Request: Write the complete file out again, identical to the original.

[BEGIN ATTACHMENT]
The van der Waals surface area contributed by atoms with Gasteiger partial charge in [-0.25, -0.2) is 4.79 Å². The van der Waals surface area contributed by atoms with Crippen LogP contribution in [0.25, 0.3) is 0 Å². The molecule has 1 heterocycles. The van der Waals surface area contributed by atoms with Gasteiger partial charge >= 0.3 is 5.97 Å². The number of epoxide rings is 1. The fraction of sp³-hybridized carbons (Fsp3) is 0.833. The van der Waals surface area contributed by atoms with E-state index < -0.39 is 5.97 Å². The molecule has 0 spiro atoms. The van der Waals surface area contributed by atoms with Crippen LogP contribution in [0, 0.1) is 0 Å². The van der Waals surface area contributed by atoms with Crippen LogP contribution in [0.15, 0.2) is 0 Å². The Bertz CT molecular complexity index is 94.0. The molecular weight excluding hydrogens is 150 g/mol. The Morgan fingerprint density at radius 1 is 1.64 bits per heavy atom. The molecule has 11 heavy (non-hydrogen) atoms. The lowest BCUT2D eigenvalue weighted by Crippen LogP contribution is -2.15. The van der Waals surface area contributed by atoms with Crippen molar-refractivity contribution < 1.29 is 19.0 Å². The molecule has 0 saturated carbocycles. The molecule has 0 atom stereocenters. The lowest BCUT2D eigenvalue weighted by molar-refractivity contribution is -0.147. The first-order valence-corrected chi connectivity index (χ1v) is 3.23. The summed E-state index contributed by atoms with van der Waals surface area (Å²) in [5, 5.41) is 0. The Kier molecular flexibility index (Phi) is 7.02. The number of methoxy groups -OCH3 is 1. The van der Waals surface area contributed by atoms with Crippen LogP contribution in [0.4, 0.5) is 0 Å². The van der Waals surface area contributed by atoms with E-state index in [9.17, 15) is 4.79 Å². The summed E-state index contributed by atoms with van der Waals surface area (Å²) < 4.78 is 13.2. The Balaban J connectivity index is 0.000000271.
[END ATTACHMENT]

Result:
The van der Waals surface area contributed by atoms with Gasteiger partial charge in [-0.25, -0.2) is 4.79 Å². The van der Waals surface area contributed by atoms with Crippen LogP contribution in [0.25, 0.3) is 0 Å². The molecule has 1 heterocycles. The van der Waals surface area contributed by atoms with Gasteiger partial charge >= 0.3 is 5.97 Å². The number of epoxide rings is 1. The fraction of sp³-hybridized carbons (Fsp3) is 0.833. The van der Waals surface area contributed by atoms with E-state index < -0.39 is 5.97 Å². The molecule has 0 spiro atoms. The van der Waals surface area contributed by atoms with Crippen LogP contribution in [0, 0.1) is 0 Å². The van der Waals surface area contributed by atoms with Crippen LogP contribution in [0.15, 0.2) is 0 Å². The Bertz CT molecular complexity index is 94.0. The molecular weight excluding hydrogens is 150 g/mol. The Morgan fingerprint density at radius 1 is 1.64 bits per heavy atom. The molecule has 11 heavy (non-hydrogen) atoms. The lowest BCUT2D eigenvalue weighted by Crippen LogP contribution is -2.15. The van der Waals surface area contributed by atoms with Crippen molar-refractivity contribution < 1.29 is 19.0 Å². The molecule has 0 saturated carbocycles. The molecule has 0 atom stereocenters. The lowest BCUT2D eigenvalue weighted by molar-refractivity contribution is -0.147. The first-order valence-corrected chi connectivity index (χ1v) is 3.23. The summed E-state index contributed by atoms with van der Waals surface area (Å²) in [5, 5.41) is 0. The Kier molecular flexibility index (Phi) is 7.02. The number of methoxy groups -OCH3 is 1. The van der Waals surface area contributed by atoms with Crippen LogP contribution in [0.4, 0.5) is 0 Å². The van der Waals surface area contributed by atoms with E-state index in [9.17, 15) is 4.79 Å². The summed E-state index contributed by atoms with van der Waals surface area (Å²) < 4.78 is 13.2. The Balaban J connectivity index is 0.000000271.